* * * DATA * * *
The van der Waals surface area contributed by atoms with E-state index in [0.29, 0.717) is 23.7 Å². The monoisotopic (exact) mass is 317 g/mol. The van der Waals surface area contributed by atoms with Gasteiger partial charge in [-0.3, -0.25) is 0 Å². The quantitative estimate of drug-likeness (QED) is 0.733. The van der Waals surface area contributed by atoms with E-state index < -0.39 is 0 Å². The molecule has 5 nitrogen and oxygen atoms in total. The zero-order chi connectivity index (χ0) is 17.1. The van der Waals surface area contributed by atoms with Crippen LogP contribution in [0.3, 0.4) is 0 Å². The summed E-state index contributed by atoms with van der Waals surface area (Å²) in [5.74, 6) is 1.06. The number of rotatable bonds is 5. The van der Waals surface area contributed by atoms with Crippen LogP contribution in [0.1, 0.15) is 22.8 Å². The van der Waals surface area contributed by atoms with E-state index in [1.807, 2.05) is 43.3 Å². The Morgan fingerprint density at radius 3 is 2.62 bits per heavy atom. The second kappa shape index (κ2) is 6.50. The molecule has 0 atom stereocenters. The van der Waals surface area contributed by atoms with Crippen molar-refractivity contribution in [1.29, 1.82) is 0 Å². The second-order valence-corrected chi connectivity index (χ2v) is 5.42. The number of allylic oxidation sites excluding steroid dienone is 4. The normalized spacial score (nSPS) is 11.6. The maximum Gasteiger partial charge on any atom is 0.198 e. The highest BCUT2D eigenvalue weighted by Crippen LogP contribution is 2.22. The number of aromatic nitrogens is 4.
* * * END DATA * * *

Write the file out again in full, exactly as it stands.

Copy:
The van der Waals surface area contributed by atoms with E-state index in [0.29, 0.717) is 23.7 Å². The monoisotopic (exact) mass is 317 g/mol. The van der Waals surface area contributed by atoms with Gasteiger partial charge in [-0.3, -0.25) is 0 Å². The quantitative estimate of drug-likeness (QED) is 0.733. The van der Waals surface area contributed by atoms with E-state index < -0.39 is 0 Å². The molecule has 5 nitrogen and oxygen atoms in total. The zero-order chi connectivity index (χ0) is 17.1. The van der Waals surface area contributed by atoms with Crippen LogP contribution in [0.3, 0.4) is 0 Å². The summed E-state index contributed by atoms with van der Waals surface area (Å²) in [5.74, 6) is 1.06. The number of rotatable bonds is 5. The van der Waals surface area contributed by atoms with Crippen LogP contribution in [0.1, 0.15) is 22.8 Å². The van der Waals surface area contributed by atoms with E-state index in [1.807, 2.05) is 43.3 Å². The Morgan fingerprint density at radius 3 is 2.62 bits per heavy atom. The second kappa shape index (κ2) is 6.50. The molecule has 0 atom stereocenters. The van der Waals surface area contributed by atoms with Crippen molar-refractivity contribution in [1.29, 1.82) is 0 Å². The second-order valence-corrected chi connectivity index (χ2v) is 5.42. The number of allylic oxidation sites excluding steroid dienone is 4. The normalized spacial score (nSPS) is 11.6. The maximum Gasteiger partial charge on any atom is 0.198 e. The highest BCUT2D eigenvalue weighted by Crippen LogP contribution is 2.22. The number of aromatic nitrogens is 4.